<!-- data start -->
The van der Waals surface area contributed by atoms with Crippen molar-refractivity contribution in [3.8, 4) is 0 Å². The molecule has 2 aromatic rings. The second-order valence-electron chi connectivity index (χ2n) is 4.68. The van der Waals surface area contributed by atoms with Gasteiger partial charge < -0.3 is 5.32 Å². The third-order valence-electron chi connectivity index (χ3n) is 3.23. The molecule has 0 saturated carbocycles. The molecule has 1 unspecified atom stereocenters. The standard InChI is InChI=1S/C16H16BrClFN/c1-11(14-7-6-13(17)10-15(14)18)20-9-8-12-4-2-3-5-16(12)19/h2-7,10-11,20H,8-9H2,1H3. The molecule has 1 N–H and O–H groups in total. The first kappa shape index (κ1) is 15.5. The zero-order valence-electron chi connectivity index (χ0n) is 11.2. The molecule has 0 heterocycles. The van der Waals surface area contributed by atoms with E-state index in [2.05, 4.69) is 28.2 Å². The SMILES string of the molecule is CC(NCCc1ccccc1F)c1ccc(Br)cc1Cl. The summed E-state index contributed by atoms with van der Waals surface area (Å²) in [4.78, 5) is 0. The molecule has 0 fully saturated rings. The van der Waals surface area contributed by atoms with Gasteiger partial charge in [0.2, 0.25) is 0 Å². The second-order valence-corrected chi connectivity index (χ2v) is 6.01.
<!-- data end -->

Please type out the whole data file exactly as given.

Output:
The van der Waals surface area contributed by atoms with Crippen molar-refractivity contribution in [3.8, 4) is 0 Å². The molecule has 2 aromatic rings. The second-order valence-electron chi connectivity index (χ2n) is 4.68. The van der Waals surface area contributed by atoms with Gasteiger partial charge < -0.3 is 5.32 Å². The third-order valence-electron chi connectivity index (χ3n) is 3.23. The molecule has 0 saturated carbocycles. The molecule has 1 unspecified atom stereocenters. The standard InChI is InChI=1S/C16H16BrClFN/c1-11(14-7-6-13(17)10-15(14)18)20-9-8-12-4-2-3-5-16(12)19/h2-7,10-11,20H,8-9H2,1H3. The molecule has 1 N–H and O–H groups in total. The first kappa shape index (κ1) is 15.5. The zero-order valence-electron chi connectivity index (χ0n) is 11.2. The molecule has 0 heterocycles. The van der Waals surface area contributed by atoms with E-state index in [2.05, 4.69) is 28.2 Å². The SMILES string of the molecule is CC(NCCc1ccccc1F)c1ccc(Br)cc1Cl. The summed E-state index contributed by atoms with van der Waals surface area (Å²) in [4.78, 5) is 0. The molecule has 0 fully saturated rings. The van der Waals surface area contributed by atoms with Gasteiger partial charge in [0.2, 0.25) is 0 Å². The second-order valence-corrected chi connectivity index (χ2v) is 6.01.